More than development. Norwalk redevelopment.

Who Takes Transit in the US?

According to Richard Florida, people in higher-density communities, and members of the “creative class,” including scientists, engineers, techies, researchers, artists, designers, musicians, etc.

Richard Florida is a widely published urbanist whose 2002 book “The Rise of the Creative Class” made waves in national economic development circles.  The book and his subsequent work and commentary have had a major impact on urban policy in towns and cities around the country in their quest to attract and retain the types of young urban professionals who are the demographic and economic lifeblood of communities.  His theories have also drawn their share of criticism, but continue to find broad support within their related fields.

In this article from The Atlantic magazine, he cites research that look at the geographic determinants of transportation usage, i.e., which qualities are present in the communities where people are least likely to drive to work.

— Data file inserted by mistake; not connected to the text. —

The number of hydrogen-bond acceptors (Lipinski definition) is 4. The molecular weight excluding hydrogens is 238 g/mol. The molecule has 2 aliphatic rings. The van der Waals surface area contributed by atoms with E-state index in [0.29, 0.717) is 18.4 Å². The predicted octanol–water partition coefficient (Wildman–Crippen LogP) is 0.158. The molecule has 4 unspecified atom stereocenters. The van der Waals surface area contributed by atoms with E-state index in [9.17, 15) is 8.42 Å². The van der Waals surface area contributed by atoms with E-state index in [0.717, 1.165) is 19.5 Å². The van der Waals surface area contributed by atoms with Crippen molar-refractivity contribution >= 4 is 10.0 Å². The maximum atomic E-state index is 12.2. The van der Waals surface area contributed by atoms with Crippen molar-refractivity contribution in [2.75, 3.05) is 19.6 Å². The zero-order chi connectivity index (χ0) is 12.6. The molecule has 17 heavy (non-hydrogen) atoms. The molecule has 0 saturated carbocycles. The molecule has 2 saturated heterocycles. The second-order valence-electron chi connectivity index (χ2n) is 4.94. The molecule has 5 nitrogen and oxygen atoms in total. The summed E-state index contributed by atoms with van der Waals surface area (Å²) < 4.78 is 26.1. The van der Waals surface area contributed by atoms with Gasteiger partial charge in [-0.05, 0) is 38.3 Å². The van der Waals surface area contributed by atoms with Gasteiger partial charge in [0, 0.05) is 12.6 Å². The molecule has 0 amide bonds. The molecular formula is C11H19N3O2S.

Density is a major determinant for transit usage.  And, perhaps most interestingly, the kinds of work people do seems to be a major factor.  Communities from Ithaca, NY to Boulder, CO — where there is a concentration of well-educated professionals — are likely to have higher percentages of people who walk, bike, or take transit to work.

As has been discussed elsewhere on this blog, Norwalk is part of one of the most well-educated regions in the country, and its downtown is scheduled for higher densities.

Just sayin…